Our very own Alanna Shaikh has a new e-book: What’s Killing Us: A Practical Guide to Understanding Our Biggest Global Health Problems. The book is published by TED (as in, the TED Talks) and it is…great!
What’s Killing Us is a breezy introduction to global health, broken down by 10 topics that are driving the global health discussion today. This includes: Pandemic Influenza, Chronic and Non-Communicable Diseases, Neglected Tropical Diseases, HIV/AIDS, Tuberculosis, Weak Health Care Systems, Child Mortality, Motherhood, The End of Antibiotics, and Climate Change. Each chapter follows the same pattern. Alanna explains the basics of the issue (like, trends in HIV/AIDS over the past 20 years, the three scariest strains of flu since 1978, some tropical diseases you’ve probably never heard of); pivots into an argument about “why we should worry” about these issues; and finally offer some sensible policy recommendations to address each of these challenges, under the rubric “What we can do.”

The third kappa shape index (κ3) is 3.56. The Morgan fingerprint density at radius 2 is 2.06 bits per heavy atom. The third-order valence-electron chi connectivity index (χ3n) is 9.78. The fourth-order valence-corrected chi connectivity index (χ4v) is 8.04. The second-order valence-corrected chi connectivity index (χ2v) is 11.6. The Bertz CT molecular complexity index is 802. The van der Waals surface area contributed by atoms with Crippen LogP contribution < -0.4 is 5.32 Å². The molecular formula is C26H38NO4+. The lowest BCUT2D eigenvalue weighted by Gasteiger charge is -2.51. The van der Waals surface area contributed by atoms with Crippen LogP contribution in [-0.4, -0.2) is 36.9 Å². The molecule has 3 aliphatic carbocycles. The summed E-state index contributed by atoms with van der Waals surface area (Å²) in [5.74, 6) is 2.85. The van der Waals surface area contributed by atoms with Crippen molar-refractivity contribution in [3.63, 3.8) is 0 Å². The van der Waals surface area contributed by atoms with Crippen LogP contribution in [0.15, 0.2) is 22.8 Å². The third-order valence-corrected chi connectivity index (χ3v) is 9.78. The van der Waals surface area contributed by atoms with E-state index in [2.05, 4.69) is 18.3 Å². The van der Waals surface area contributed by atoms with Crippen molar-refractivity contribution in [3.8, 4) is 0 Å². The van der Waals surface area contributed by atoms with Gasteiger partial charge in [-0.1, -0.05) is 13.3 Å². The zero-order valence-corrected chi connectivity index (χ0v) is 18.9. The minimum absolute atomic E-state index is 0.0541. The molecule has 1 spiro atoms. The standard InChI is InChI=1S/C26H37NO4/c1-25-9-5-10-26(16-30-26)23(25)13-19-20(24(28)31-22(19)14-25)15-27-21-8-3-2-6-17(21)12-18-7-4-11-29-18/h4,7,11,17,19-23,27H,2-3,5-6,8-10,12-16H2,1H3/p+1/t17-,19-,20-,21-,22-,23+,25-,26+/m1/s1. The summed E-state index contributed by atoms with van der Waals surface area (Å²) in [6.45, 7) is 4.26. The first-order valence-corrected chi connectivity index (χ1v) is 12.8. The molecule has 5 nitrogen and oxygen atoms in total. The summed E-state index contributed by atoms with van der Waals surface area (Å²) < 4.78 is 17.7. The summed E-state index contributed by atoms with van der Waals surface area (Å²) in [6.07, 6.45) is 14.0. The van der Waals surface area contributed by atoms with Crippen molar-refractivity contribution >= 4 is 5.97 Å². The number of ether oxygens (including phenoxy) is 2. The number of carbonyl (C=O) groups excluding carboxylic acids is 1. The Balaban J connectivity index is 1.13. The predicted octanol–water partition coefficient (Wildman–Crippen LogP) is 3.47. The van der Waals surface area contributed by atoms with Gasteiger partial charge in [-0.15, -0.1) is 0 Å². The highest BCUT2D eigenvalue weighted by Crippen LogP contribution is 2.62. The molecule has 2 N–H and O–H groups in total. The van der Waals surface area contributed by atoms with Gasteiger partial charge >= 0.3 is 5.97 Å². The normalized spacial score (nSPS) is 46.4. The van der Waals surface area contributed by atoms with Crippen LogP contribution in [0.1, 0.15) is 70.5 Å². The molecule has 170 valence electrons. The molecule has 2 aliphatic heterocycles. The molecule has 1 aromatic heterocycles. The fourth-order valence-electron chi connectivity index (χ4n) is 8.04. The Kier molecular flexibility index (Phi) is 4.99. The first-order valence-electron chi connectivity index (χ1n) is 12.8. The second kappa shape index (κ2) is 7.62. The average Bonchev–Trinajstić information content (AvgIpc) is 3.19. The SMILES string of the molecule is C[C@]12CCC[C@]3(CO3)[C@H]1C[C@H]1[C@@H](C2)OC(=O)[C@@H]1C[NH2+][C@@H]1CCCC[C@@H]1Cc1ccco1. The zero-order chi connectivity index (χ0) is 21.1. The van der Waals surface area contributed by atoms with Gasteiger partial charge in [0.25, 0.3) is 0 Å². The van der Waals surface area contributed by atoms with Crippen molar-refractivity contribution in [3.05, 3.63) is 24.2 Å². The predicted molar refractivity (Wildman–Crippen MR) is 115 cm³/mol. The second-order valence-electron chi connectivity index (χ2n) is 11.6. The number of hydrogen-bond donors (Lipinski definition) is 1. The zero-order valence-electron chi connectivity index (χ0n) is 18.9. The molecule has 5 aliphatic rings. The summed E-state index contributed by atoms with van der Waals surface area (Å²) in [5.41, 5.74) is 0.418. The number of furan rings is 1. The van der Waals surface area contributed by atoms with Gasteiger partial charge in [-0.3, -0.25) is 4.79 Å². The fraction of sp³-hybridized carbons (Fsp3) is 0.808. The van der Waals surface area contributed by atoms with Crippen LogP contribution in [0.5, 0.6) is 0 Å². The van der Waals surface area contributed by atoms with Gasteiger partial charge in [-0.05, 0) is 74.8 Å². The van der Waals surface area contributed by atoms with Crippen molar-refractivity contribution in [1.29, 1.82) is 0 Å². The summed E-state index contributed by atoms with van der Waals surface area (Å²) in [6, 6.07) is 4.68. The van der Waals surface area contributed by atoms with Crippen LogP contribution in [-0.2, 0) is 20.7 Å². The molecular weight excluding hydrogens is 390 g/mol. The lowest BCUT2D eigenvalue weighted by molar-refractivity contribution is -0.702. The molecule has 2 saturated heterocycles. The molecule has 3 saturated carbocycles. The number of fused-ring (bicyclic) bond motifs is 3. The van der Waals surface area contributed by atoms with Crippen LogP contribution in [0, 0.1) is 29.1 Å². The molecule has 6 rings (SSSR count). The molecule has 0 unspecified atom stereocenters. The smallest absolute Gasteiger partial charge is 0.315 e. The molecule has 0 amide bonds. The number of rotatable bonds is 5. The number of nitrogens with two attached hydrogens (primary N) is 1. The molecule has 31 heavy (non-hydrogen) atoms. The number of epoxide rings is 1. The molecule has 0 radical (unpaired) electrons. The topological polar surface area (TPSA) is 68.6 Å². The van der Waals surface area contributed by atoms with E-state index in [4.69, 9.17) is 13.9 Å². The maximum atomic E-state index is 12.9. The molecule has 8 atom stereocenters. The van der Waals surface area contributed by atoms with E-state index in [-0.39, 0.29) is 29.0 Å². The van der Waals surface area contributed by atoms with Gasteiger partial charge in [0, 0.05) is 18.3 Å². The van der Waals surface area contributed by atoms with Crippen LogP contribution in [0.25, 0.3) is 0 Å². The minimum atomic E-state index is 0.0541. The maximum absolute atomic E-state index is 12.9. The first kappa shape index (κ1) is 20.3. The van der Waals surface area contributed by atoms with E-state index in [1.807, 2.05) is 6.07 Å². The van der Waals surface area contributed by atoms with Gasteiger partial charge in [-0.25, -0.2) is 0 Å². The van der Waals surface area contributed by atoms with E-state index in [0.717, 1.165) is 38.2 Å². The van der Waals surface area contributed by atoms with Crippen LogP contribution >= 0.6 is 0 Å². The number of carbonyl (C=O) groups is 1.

Each chapter is short. This book is very much intended to be a basic introduction to these topics. Think of it as Cliffs Notes’ guide to global health, or a fun-to-read executive summary of the top global health challenges facing humanity. As regular UN Dispatch readers know, Alana has a knack for explaining complex global health issues in a language accessible to non-experts. That literary style very much shines in this e-book.
Global health is a booming field. Over the past decade, there has been a marked increase in attention to finding solutions to some of the most vexing global health challenges. There are more resources dedicated to global health issues today than at any other time in human history: The Gates Foundation, the Global Fund, PEPFAR and other programs are pushing back against AIDS, broken health systems, maternal mortality and other challenges. There’s a burst of innovation and creativity (and funding) in global health that is exiting for me, as an observer, to watch and write about.
What’s Killing Us is for people who want to know what all the fuss is all about. If you want to get into global health and need a place to start, look no further than this excellent e-book.